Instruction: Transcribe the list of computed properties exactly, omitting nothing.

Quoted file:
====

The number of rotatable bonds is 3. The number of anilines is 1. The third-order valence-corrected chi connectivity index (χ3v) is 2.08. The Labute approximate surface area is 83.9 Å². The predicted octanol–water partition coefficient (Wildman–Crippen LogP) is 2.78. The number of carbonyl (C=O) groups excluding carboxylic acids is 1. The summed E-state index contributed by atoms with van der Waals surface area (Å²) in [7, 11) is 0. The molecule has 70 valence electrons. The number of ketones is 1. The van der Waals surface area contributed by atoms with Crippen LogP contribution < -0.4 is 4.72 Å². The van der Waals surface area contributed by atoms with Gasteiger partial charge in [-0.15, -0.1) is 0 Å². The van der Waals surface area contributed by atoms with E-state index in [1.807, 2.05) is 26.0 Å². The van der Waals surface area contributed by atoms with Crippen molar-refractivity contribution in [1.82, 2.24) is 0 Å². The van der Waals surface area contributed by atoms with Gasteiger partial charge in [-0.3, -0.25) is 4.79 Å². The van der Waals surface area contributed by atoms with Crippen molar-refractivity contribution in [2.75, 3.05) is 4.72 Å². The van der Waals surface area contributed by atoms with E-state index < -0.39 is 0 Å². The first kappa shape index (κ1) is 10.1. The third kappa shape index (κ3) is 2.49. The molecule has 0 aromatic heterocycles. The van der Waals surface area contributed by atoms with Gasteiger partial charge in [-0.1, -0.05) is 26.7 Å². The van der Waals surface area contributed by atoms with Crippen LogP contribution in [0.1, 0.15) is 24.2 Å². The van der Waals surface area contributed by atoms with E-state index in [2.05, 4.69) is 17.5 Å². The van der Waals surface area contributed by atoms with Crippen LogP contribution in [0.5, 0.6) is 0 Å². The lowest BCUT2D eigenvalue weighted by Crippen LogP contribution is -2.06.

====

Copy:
The number of rotatable bonds is 3. The number of anilines is 1. The third-order valence-corrected chi connectivity index (χ3v) is 2.08. The Labute approximate surface area is 83.9 Å². The predicted octanol–water partition coefficient (Wildman–Crippen LogP) is 2.78. The number of carbonyl (C=O) groups excluding carboxylic acids is 1. The summed E-state index contributed by atoms with van der Waals surface area (Å²) in [7, 11) is 0. The molecule has 70 valence electrons. The number of ketones is 1. The van der Waals surface area contributed by atoms with Crippen LogP contribution < -0.4 is 4.72 Å². The van der Waals surface area contributed by atoms with Gasteiger partial charge in [-0.15, -0.1) is 0 Å². The van der Waals surface area contributed by atoms with E-state index in [1.807, 2.05) is 26.0 Å². The van der Waals surface area contributed by atoms with Crippen molar-refractivity contribution in [1.82, 2.24) is 0 Å². The van der Waals surface area contributed by atoms with Gasteiger partial charge in [-0.3, -0.25) is 4.79 Å². The van der Waals surface area contributed by atoms with Crippen molar-refractivity contribution in [2.75, 3.05) is 4.72 Å². The van der Waals surface area contributed by atoms with E-state index < -0.39 is 0 Å². The first kappa shape index (κ1) is 10.1. The third kappa shape index (κ3) is 2.49. The molecule has 0 aromatic heterocycles. The van der Waals surface area contributed by atoms with Gasteiger partial charge in [-0.1, -0.05) is 26.7 Å². The van der Waals surface area contributed by atoms with Crippen LogP contribution in [0.1, 0.15) is 24.2 Å². The van der Waals surface area contributed by atoms with E-state index in [2.05, 4.69) is 17.5 Å². The van der Waals surface area contributed by atoms with Crippen LogP contribution in [0.5, 0.6) is 0 Å². The lowest BCUT2D eigenvalue weighted by Crippen LogP contribution is -2.06.